Bi-Directional Polarised Light Transport
The top row shows the intensity of computed light, bottom row shows the scene in greyscale with degree of polarisation overlaid in red. Scenes from left to right: diffuse, glossy, glass and glass with participating media enabled.
While there has been considerable applied research in computer graphics on polarisation rendering, no principled investigation of how the inclusion of polarisation information affects the mathematical formalisms that are used to describe light transport algorithms has been conducted so far. Simple uni-directional rendering techniques do not necessarily require such considerations: but for modern bi-directional light transport simulation algorithms, an in-depth solution is needed.
In this paper, we first define the transport equation for polarised light based on the Stokes Vector formalism. We then define a notion of polarised visual importance, and we show that it can be conveniently represented by a 4x4 matrix, similar to the Mueller matrices used to represent polarised surface reflectance. Based on this representation, we then define the adjoint transport equation for polarised importance. Additionally, we write down the path integral formulation for polarised light, and point out its salient differences from the usual formulation for light intensities. Based on the above formulations, we extend some recently proposed advanced light transport simulation algorithms to support polarised light, both in surface and volumetric transport. In doing that, we point out optimisation strategies that can be used to minimise the overhead incurred by including polarisation support into such algorithms.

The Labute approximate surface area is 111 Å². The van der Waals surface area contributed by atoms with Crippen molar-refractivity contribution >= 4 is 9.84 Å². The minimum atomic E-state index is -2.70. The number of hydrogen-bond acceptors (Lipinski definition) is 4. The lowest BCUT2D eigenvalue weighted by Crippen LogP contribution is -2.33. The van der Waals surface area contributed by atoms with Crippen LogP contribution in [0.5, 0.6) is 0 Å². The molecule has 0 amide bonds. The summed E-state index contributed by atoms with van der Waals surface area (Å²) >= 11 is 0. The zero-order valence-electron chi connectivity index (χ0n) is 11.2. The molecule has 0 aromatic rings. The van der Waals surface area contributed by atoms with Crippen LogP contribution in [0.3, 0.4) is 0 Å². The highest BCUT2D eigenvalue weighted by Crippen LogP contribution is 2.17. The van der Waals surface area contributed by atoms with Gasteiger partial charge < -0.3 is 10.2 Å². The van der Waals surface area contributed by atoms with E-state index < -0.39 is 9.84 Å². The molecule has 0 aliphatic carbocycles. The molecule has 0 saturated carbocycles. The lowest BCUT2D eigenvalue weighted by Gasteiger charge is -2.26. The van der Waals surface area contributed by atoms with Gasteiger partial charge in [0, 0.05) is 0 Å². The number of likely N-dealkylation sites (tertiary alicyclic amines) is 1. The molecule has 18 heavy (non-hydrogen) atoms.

M. Mojzík, T. Skřivan, A. Wilkie, and J. Křivánek. 2016. Bi-directional polarised light transport. In Proceedings of the Eurographics Symposium on Rendering: Experimental Ideas & Implementations (EGSR '16). Eurographics Association, Goslar Germany, Germany, 97-108. DOI: https://doi.org/10.2312/sre.20161215 | BibTeX
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This work was financed by the Czech Science Foundation under grant number 16-08111S, as well as by the Grant Agency of Charles University via grant SVV-2016-260332.